MSBSHSE Solutions For SSC (Class 10) Science Part 2 Chapter 3-Life Processes in Living Organisms Part-2

MSBSHSE Solutions For SSC (Class 10) Science Part 2 Chapter 3 Life Processes in living organisms Part -2 is used by students for practice. It helps them to be more proficient in their board exams. Maharashtra Board Solutions for Class 10, designed by our subject experts facilitates precise understanding of the chapter.

Chapter 3 from Part 2 Science of Class 10 mainly focuses on the concepts of Life Processes in living organisms-Part 2. These solutions provide detailed step by step solutions to the questions taken from the chapter. Other topics covered in the chapter are Reproduction: Asexual and Sexual reproduction, Reproduction and modern technology, Reproductive health, Population Explosion and so on.

These solutions of MSBSHSE for Class 10 (SSC) come with detailed explanations of the exercises from the Maharashtra Board Science Textbooks for SSC Part 2. The Maharashtra State Board Solutions for Chapter 10 Science Part 2 are easily used by the students as a good reference material to revise the subject.

Maharashtra Board SSC (Class 10) Science Part 2 Chapter 3- BYJU’S Important Questions & Answers

1. Which are the important life processes in living organisms? Which life processes help to maintain the continuity of the species?

Answer: All those life processes such as nutrition, respiration, excretion, sensation and response (control and coordination) and so on are crucial for each living organism in order to remain alive. Aside from these life processes, one more life process that takes place in living organisms is reproduction. However, reproduction does not help the organism to remain alive but it helps to maintain the continuity of the species of that organism.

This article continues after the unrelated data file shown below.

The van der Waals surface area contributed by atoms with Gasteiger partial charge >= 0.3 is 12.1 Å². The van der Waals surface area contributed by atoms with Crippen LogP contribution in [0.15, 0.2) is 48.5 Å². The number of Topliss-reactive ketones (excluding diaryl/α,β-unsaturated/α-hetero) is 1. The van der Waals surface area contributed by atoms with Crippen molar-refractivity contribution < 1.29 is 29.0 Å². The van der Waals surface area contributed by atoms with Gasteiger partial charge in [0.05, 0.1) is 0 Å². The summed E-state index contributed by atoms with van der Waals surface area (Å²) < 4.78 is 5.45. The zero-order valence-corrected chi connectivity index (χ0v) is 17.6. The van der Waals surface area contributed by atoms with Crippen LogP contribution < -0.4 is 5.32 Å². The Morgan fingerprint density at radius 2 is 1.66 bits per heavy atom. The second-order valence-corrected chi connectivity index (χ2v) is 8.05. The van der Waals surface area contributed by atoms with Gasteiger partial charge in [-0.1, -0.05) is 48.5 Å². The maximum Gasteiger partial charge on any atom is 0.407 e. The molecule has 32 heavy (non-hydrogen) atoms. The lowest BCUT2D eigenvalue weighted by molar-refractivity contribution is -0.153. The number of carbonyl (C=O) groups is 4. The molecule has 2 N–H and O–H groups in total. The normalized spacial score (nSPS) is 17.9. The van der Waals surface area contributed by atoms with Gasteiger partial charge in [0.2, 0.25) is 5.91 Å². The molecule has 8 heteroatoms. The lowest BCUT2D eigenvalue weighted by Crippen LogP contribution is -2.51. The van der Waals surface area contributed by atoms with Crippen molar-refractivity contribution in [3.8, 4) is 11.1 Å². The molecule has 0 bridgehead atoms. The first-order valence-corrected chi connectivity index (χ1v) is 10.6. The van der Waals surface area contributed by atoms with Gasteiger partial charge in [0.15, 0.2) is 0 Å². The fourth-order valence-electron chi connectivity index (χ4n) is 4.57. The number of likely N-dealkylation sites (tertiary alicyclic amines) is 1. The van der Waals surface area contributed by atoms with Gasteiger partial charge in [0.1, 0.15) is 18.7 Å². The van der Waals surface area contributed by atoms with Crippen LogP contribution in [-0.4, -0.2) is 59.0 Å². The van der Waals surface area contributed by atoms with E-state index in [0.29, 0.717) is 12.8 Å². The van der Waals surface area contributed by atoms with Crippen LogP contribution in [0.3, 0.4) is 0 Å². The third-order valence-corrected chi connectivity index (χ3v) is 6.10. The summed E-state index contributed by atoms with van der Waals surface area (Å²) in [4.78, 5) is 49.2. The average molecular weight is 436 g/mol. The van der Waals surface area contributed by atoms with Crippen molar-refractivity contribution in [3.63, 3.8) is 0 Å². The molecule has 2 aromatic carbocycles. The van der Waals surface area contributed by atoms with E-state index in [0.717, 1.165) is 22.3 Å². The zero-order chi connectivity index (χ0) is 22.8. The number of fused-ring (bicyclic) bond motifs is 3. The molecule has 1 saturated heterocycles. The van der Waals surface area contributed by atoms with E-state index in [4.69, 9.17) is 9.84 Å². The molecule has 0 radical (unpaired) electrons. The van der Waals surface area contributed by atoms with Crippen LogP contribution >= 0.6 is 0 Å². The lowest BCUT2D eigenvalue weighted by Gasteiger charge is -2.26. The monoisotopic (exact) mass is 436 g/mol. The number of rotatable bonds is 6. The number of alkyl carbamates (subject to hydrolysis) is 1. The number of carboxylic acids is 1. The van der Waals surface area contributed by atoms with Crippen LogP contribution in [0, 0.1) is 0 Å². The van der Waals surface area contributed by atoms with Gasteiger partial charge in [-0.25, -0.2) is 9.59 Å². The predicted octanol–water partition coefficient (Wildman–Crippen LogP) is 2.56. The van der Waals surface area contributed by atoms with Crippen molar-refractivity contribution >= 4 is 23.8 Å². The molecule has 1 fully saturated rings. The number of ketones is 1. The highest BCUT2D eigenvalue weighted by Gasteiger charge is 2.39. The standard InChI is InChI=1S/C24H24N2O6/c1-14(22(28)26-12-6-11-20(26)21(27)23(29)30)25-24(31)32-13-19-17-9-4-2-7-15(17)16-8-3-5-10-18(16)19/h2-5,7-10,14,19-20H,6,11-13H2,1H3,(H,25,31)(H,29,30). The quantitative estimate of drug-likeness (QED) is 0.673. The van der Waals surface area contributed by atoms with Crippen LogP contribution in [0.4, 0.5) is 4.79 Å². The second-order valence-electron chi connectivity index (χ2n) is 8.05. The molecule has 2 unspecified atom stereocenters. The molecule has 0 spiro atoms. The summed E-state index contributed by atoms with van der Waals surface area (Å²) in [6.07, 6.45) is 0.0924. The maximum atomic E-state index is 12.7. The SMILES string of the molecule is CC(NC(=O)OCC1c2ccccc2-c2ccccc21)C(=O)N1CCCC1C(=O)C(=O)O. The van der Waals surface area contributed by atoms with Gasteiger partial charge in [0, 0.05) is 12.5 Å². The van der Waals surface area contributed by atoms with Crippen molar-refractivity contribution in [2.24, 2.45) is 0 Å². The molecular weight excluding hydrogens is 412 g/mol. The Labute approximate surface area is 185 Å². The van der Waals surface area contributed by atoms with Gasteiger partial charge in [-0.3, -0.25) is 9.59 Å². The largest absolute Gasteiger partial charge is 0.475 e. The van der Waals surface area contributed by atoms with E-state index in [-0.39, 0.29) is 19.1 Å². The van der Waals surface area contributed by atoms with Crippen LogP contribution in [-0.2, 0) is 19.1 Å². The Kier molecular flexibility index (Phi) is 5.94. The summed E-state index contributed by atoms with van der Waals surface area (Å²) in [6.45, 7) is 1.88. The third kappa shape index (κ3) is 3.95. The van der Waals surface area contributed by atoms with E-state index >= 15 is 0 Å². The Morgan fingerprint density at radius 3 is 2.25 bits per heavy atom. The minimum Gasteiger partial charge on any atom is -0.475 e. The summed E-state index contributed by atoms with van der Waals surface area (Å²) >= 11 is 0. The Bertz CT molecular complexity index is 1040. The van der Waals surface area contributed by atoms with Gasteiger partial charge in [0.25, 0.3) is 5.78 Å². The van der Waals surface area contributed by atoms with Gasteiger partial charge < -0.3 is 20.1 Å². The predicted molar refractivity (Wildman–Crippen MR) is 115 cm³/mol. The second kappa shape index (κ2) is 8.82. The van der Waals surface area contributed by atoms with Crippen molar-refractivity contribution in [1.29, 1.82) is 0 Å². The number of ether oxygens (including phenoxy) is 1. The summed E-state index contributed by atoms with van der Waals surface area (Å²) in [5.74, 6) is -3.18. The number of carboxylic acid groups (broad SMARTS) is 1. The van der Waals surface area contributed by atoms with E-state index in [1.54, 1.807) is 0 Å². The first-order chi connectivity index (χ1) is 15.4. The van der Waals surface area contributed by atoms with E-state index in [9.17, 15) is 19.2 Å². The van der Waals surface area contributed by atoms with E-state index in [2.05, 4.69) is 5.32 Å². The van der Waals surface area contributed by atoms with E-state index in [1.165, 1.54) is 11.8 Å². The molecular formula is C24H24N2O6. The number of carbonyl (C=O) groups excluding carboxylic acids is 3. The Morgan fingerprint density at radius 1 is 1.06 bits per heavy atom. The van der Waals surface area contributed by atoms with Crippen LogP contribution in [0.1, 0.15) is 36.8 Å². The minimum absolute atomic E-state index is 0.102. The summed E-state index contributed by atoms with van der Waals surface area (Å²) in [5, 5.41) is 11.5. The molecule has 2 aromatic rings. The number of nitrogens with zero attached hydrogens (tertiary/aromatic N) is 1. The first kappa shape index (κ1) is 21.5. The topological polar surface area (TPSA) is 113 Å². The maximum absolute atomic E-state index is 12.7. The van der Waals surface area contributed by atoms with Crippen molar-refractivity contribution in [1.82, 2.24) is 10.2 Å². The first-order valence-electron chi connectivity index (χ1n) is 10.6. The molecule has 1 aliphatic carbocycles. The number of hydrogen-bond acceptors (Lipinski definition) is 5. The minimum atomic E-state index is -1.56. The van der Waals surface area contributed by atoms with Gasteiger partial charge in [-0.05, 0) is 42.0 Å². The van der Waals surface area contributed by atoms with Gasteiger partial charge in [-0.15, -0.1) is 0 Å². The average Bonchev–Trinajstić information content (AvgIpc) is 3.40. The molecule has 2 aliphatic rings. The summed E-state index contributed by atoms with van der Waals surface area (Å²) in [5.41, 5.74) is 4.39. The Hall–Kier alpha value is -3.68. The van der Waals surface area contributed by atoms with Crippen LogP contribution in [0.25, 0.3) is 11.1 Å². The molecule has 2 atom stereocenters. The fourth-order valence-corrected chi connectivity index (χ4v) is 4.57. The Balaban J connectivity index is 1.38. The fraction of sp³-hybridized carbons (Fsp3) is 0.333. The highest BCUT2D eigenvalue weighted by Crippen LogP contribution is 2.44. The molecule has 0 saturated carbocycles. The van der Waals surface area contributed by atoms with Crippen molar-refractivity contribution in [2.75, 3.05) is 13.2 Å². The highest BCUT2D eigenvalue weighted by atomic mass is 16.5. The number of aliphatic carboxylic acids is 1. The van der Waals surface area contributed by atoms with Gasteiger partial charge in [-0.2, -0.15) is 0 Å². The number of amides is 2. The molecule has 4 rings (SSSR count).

2. What are the types of asexal reproduction in unicellular organisms? Explain Binary fission with example.

Answer: There are three types of asexual reproduction. They are binary fission, multiple fission, budding, vegetative propagation and spore formation. Take the example below to understand binary fission in unicellular organisms:

Binary fission: Collect the water in a conical flask from a pond having stagnant water and aquatic plants. Then, put some wheat grains and aquatic plants to it and keep it for three to four days, allowing the wheat grains and the plants to decompose. On the early morning of the fourth day, pour a drop of that water over a glass slide and put a cover-slip on that drop carefully. Now, view under the compound microscope and you will get to see many paramecia performing the binary fission. Some other organisms that perform asexual reproduction using binary fission are Prokaryotes (Bacteria), Protists (Amoeba, Paramoecium, Euglena, etc.) and eukaryotic cell-organelle like mitochondria and chloroplasts. During the process of binary fission, the parent cell is divided to produce two daughter cells that are similar. Binary fission takes place via either mitosis or amitosis. Meanwhile, the axis of fission/division is different in different protists, that is Amoeba divides in any plane as it lacks specific shape and so is known as simple binary fission’. Paramoecium divides by ‘transverse binary fission’ whereas Euglena uses ‘longitudinal binary fission’. Binary fission is normally performed by living organisms under favorable conditions, that is there will be abundant food material available.

3. Explain the concept of IVF.